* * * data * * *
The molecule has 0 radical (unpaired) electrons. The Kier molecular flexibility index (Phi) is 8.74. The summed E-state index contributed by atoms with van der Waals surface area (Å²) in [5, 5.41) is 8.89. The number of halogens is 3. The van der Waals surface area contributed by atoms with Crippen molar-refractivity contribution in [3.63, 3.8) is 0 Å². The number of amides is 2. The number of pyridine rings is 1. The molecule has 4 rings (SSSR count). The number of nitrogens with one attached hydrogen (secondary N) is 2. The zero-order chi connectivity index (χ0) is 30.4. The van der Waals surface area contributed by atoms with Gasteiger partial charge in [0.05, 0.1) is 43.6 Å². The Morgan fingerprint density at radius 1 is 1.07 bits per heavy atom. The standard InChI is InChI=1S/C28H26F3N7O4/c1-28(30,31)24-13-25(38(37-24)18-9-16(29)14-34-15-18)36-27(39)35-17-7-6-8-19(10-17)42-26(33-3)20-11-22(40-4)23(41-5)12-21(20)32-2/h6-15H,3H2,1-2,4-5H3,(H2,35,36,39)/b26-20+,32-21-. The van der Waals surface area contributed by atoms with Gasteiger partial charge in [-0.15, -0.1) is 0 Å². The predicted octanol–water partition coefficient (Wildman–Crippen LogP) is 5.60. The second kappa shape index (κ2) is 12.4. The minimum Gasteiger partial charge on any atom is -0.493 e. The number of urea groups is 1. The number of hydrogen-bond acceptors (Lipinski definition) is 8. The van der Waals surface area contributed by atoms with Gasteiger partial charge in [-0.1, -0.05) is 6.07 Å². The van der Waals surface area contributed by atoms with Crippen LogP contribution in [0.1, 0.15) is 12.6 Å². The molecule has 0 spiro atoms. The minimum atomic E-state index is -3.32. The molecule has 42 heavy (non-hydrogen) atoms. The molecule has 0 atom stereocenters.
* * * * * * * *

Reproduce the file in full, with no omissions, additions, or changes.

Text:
The molecule has 0 radical (unpaired) electrons. The Kier molecular flexibility index (Phi) is 8.74. The summed E-state index contributed by atoms with van der Waals surface area (Å²) in [5, 5.41) is 8.89. The number of halogens is 3. The van der Waals surface area contributed by atoms with Crippen molar-refractivity contribution in [3.63, 3.8) is 0 Å². The number of amides is 2. The number of pyridine rings is 1. The molecule has 4 rings (SSSR count). The number of nitrogens with one attached hydrogen (secondary N) is 2. The zero-order chi connectivity index (χ0) is 30.4. The van der Waals surface area contributed by atoms with Gasteiger partial charge in [0.05, 0.1) is 43.6 Å². The Morgan fingerprint density at radius 1 is 1.07 bits per heavy atom. The standard InChI is InChI=1S/C28H26F3N7O4/c1-28(30,31)24-13-25(38(37-24)18-9-16(29)14-34-15-18)36-27(39)35-17-7-6-8-19(10-17)42-26(33-3)20-11-22(40-4)23(41-5)12-21(20)32-2/h6-15H,3H2,1-2,4-5H3,(H2,35,36,39)/b26-20+,32-21-. The van der Waals surface area contributed by atoms with Gasteiger partial charge in [-0.15, -0.1) is 0 Å². The predicted octanol–water partition coefficient (Wildman–Crippen LogP) is 5.60. The second kappa shape index (κ2) is 12.4. The minimum Gasteiger partial charge on any atom is -0.493 e. The number of urea groups is 1. The number of hydrogen-bond acceptors (Lipinski definition) is 8. The van der Waals surface area contributed by atoms with Gasteiger partial charge in [-0.1, -0.05) is 6.07 Å². The van der Waals surface area contributed by atoms with Crippen LogP contribution in [0.1, 0.15) is 12.6 Å². The molecule has 0 spiro atoms. The minimum atomic E-state index is -3.32. The molecule has 42 heavy (non-hydrogen) atoms. The molecule has 0 atom stereocenters.